Saturday, September 27, 2014


Using my extensive knowledge of Jazz + American Music history, I determined what musician every member of the current Utah Jazz roster most resembles.

TREVOR BOOKER: Clyde Jefferson, a journeyman bass player who played in a variety of combos from 1975-1997. Teaches at Berklee now.

DEE BOST: Papa Mack Bracey, 1920s bluesman, primarily notable for his song, documented on a Paramount 78, “Tired of Heavin’ My Body on You.” No known copies exist.

TREY BURKE: “Scrubs” Mackley, a trumpet player player in Duke Ellington’s band. A box full of half finished compositions was found in his attic after he died. The academic who had access to these papers called them “Proto-Mingus-y, but not on purpose.”

ALEC BURKS: Michael Sparks, a 1970’s fusion guitarist known for immaculate wah-pedal tone. Wore a lot of scarves.

IAN CLARK: Cliff Markley, an Atlanta busker who plays solo improvised compositions using his dog’s heartbeat as a rhythm track. Looks like this:

The pieces goes faster or slower if the dog gets scared or starts sleeping or gets excited. Cliff designed and built the stethoscope amp himself; he is an engineer in his everyday life. Fascinating stuff.

JACK COOLEY: Jared Sturdy, second chair trumpet on the Ridgefield High School Jazz Band.

JEREMY EVANS: Mark Clifton, a contemporary drummer in a professional combo that mostly works at weddings in the Bay Area. Most frequent note given is “Play a little quieter, Mark.” As he gets older, he finds himself drawn more to painting fantasy scenes; one particularly expressionistic tableau features a female elf running a black dagger through the belly of a cruel king.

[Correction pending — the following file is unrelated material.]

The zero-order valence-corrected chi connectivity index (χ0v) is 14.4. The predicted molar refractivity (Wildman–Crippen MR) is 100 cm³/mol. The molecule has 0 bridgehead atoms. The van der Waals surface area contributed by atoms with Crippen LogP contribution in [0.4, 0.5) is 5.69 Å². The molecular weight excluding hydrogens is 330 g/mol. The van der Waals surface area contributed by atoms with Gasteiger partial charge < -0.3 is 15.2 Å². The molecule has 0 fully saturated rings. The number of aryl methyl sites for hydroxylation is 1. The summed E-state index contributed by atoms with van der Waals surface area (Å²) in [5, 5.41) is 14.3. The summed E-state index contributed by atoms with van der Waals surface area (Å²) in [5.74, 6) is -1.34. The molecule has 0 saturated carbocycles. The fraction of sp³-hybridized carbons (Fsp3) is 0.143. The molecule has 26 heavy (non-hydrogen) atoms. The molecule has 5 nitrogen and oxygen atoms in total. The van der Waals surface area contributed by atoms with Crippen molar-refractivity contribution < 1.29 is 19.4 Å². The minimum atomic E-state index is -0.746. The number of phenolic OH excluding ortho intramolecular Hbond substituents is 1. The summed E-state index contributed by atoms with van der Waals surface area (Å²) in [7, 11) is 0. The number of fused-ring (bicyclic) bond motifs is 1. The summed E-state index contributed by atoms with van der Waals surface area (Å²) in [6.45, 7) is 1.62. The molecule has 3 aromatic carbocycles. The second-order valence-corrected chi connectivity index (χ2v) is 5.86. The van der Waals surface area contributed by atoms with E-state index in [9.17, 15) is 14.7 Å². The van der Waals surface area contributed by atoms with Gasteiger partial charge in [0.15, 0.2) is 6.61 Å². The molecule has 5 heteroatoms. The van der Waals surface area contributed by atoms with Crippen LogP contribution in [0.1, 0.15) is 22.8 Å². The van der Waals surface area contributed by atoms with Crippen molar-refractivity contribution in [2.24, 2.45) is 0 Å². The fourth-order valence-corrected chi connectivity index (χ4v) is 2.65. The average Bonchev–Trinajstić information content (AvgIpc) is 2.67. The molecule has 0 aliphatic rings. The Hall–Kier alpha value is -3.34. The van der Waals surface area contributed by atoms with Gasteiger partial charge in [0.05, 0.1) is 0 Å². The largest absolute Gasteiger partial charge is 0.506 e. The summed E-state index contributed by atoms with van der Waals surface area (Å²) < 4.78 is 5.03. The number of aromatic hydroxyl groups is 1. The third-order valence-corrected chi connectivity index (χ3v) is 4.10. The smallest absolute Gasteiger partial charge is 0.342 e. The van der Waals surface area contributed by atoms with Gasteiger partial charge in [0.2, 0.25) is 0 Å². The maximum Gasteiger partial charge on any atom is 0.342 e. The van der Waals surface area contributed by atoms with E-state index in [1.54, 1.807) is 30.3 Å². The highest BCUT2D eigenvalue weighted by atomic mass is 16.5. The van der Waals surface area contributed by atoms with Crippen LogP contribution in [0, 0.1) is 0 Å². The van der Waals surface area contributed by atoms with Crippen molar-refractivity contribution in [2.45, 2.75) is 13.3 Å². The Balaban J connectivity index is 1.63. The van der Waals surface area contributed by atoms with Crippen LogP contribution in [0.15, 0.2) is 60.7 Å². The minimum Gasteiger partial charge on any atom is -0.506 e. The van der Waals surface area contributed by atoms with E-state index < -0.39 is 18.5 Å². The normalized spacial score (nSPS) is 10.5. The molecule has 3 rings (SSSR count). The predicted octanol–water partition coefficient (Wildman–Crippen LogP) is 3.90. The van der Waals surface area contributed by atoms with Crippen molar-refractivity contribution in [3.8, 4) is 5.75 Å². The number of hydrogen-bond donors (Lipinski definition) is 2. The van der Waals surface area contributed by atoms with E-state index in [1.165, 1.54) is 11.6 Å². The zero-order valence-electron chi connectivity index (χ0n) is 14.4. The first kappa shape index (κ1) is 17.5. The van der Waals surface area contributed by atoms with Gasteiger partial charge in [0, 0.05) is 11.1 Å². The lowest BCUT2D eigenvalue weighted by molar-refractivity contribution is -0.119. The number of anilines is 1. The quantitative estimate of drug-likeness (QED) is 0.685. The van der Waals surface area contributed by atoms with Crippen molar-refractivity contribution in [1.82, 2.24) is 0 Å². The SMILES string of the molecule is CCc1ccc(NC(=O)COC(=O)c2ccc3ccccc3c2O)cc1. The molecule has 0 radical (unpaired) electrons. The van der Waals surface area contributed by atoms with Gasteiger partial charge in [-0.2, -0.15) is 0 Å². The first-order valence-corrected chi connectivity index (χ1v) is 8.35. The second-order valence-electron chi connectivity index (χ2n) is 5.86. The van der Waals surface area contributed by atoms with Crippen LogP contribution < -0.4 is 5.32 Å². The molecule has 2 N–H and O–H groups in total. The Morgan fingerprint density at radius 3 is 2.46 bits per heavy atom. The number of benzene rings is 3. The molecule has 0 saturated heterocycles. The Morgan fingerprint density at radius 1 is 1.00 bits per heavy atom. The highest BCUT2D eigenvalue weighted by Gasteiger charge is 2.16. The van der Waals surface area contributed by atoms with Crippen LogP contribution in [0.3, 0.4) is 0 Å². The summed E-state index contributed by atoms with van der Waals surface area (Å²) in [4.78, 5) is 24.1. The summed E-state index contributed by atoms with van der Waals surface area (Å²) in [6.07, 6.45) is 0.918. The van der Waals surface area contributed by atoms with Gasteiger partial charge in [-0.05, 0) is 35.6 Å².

DANTE EXUM: Jeffrey Ronson, a contemporary of Steve Reich who refused to allow his performances to be recorded. Amiri Baraka wrote about one in 1975, described it as “Beautiful for one second, then the world is pulled out from underneath you; among the most horrifying musical performances I have ever witnessed.”

DERRICK FAVORS: “Clown Crusher,” (Real name unknown; always dressed in clown makeup at performances. Was suspected to have a day job at a conservative-leaning lobbying firm.), a Hardcore-Era DC area punk drummer who played on an unmarked 7-Inch that sort of vaguely aped Jazz tradition; Gregg Ginn was said to have been a big fan. The identity of the guitarist on that record is a matter of profound dispute; some have suggested it was a 17-Year old Janet Mitchelson, who would go on to be the first chair viola player at the New York Metropolitan Orchestra.

CARRICK FELIX: Rich Freeman. He plays in a funk fusion-y band on weekends. Nice guy, always smiling when he plays. His tone is unnervingly uniform and he gets to slapping the fret a little too readily.

RUDY GOBERT: Alain Bellerose, a 1960’s French lounge singer best known for his song “Quel âge avez-vous? Attendez, s'il vous plaît ne me dites pas.” Roughly translates to “How Old are you? Wait, Please do not Tell me.”

GORDON HAYWARD: “Admiral” Dave Martin, a Big Band era bandleader and clarinetist known for always wearing a white cape and a sailor’s hat. Weird rumors about his personal life I won’t get into here.

RODNEY HOOD: Isaiah Hobson, 1970’s LA Guitarist who played in a Chic knockoff. Currently a smooth jazz producer for hire.

DAHNTAY JONES: Rick Marcellus, a smooth jazz bassist. Broke Kenny G’s finger twice.

ENES KANTER: Cliff Mitchell, known professionally as “Jazz-O-Bot,” performs as a one man band at county and state fairs across America. Embraces a robot theme, dishes out lots of robot puns. Very silly, of course, but occasionally his work transcends both his milieu and modest technical ability and becomes very poignant.

BROCK MOTOM: “SLATE,” a one man avant garde “Jazz” act. He walks on stage wearing a giant white robe and pounds on a MASSIVE drum at a fixed tempo for nearly two hours while vaporwave samples he put together play over a kind of supercharged laptop speaker. I talked to him after a show once: REALLY into SEC Football.

KEVIN MURPHY: Jacob Martins, solo acoustic jazz guitarist. Plays primarily at restaurants in Miami. Actually makes very beautiful music if you stop eating and listen for a second.

TOURE MURPHY: Trey Anastasio.

STEVE NOVAK: Steve’s dad, Cliff Novak, is the “WISCONSIN KING OF THE JAZZ BANJO.” Might be a little easy, but I think that’s a good parallel.

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